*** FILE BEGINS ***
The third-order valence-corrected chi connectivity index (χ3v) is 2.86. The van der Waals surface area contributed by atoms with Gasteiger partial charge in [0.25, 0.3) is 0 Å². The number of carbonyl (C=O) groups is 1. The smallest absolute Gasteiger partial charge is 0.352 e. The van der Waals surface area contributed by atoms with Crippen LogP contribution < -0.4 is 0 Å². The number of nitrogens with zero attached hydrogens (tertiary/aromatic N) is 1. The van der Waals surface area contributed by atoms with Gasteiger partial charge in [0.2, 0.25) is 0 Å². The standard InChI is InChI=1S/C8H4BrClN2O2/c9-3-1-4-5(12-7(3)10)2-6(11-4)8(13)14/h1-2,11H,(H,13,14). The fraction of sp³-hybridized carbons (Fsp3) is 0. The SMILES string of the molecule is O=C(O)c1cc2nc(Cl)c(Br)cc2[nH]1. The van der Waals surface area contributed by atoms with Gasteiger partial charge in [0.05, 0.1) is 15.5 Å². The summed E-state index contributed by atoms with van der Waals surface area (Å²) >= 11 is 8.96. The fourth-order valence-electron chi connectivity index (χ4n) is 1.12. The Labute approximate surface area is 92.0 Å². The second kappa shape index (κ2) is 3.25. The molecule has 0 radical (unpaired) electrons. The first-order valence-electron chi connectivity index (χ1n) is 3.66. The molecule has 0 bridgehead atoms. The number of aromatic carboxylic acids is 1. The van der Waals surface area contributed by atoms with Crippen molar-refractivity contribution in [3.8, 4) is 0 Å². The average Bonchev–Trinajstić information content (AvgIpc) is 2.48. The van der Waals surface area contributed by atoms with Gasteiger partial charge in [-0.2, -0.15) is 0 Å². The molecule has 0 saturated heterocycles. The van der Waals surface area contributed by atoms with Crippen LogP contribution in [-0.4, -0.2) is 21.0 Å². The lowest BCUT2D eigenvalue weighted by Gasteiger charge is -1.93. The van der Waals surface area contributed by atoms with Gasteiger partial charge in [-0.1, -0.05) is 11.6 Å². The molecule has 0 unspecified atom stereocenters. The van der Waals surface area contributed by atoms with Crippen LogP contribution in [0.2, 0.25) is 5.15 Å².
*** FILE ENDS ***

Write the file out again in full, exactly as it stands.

The third-order valence-corrected chi connectivity index (χ3v) is 2.86. The van der Waals surface area contributed by atoms with Gasteiger partial charge in [0.25, 0.3) is 0 Å². The number of carbonyl (C=O) groups is 1. The smallest absolute Gasteiger partial charge is 0.352 e. The van der Waals surface area contributed by atoms with Crippen LogP contribution < -0.4 is 0 Å². The number of nitrogens with zero attached hydrogens (tertiary/aromatic N) is 1. The van der Waals surface area contributed by atoms with Gasteiger partial charge in [0.2, 0.25) is 0 Å². The standard InChI is InChI=1S/C8H4BrClN2O2/c9-3-1-4-5(12-7(3)10)2-6(11-4)8(13)14/h1-2,11H,(H,13,14). The fraction of sp³-hybridized carbons (Fsp3) is 0. The SMILES string of the molecule is O=C(O)c1cc2nc(Cl)c(Br)cc2[nH]1. The van der Waals surface area contributed by atoms with Gasteiger partial charge in [0.05, 0.1) is 15.5 Å². The summed E-state index contributed by atoms with van der Waals surface area (Å²) >= 11 is 8.96. The fourth-order valence-electron chi connectivity index (χ4n) is 1.12. The Labute approximate surface area is 92.0 Å². The second kappa shape index (κ2) is 3.25. The molecule has 0 radical (unpaired) electrons. The first-order valence-electron chi connectivity index (χ1n) is 3.66. The molecule has 0 bridgehead atoms. The number of aromatic carboxylic acids is 1. The van der Waals surface area contributed by atoms with Crippen molar-refractivity contribution in [3.8, 4) is 0 Å². The average Bonchev–Trinajstić information content (AvgIpc) is 2.48. The van der Waals surface area contributed by atoms with Gasteiger partial charge in [-0.2, -0.15) is 0 Å². The molecule has 0 saturated heterocycles. The van der Waals surface area contributed by atoms with Crippen LogP contribution in [-0.4, -0.2) is 21.0 Å². The lowest BCUT2D eigenvalue weighted by Gasteiger charge is -1.93. The van der Waals surface area contributed by atoms with Gasteiger partial charge in [-0.1, -0.05) is 11.6 Å². The molecule has 0 unspecified atom stereocenters. The van der Waals surface area contributed by atoms with Crippen LogP contribution in [0.2, 0.25) is 5.15 Å².